For sky watchers with telescopes, Jupiter’s Great Red Spot, a long-lived atmospheric disturbance is at the center of the planet in the southern hemisphere at 7:43 p.m. CST.
During the night, the moon sets nearly four hours after nightfall, while Saturn follows the moon to the horizon about four hours later. Jupiter is south before midnight and in the western sky when Venus rises tomorrow morning.
- 2023, December 26: Cold Moon, Venus, Jupiter, SaturnDecember 26, 2023: The Cold Moon is visible during the nighttime hours. Venus shines before sunrise while Jupiter and Saturn are visible after sundown.
- 2023, December 25: Telescope First Light, Bright PlanetsDecember 25, 2023: For sky watchers with new telescopes, here’s what to look at before dawn or after sunset.
- 2023, December 24: Morning Moon, Pleiades, Antares Heliacal RisingDecember 24, 2023: The moon appears near the Pleiades star cluster during the earlier morning hours. Antares is at its first morning appearance, known as the heliacal rising.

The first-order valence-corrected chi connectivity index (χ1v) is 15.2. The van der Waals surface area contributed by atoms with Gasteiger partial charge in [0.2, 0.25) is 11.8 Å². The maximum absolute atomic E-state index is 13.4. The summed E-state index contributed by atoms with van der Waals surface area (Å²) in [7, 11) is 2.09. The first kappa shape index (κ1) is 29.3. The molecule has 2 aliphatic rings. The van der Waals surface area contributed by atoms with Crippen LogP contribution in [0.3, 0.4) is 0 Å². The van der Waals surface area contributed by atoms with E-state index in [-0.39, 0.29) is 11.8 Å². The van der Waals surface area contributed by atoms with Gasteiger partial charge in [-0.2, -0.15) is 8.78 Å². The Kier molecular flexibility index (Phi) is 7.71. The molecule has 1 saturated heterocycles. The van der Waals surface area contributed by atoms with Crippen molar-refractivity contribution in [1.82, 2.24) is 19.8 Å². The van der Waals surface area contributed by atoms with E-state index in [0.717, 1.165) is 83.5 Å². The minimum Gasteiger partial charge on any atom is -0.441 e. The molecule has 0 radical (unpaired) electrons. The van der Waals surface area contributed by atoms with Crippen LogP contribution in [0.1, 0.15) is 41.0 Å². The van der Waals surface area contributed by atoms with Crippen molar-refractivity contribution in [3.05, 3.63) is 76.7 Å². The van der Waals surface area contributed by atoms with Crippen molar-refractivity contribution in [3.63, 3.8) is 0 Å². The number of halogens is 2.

- 2023, December 23: Check out Planet Uranus, Pleiades near MoonDecember 23, 2023: Look for the planet Uranus and the Pleiades star cluster through a binocular during nighttime hours.
- 2023, December 22: Mercury at Inferior Conjunction, Bright Jupiter, Gibbous MoonDecember 22, 2023: Mercury is between Earth and Sun, known as inferior conjunction. Jupiter and the gibbous moon are celestial companions during nighttime hours.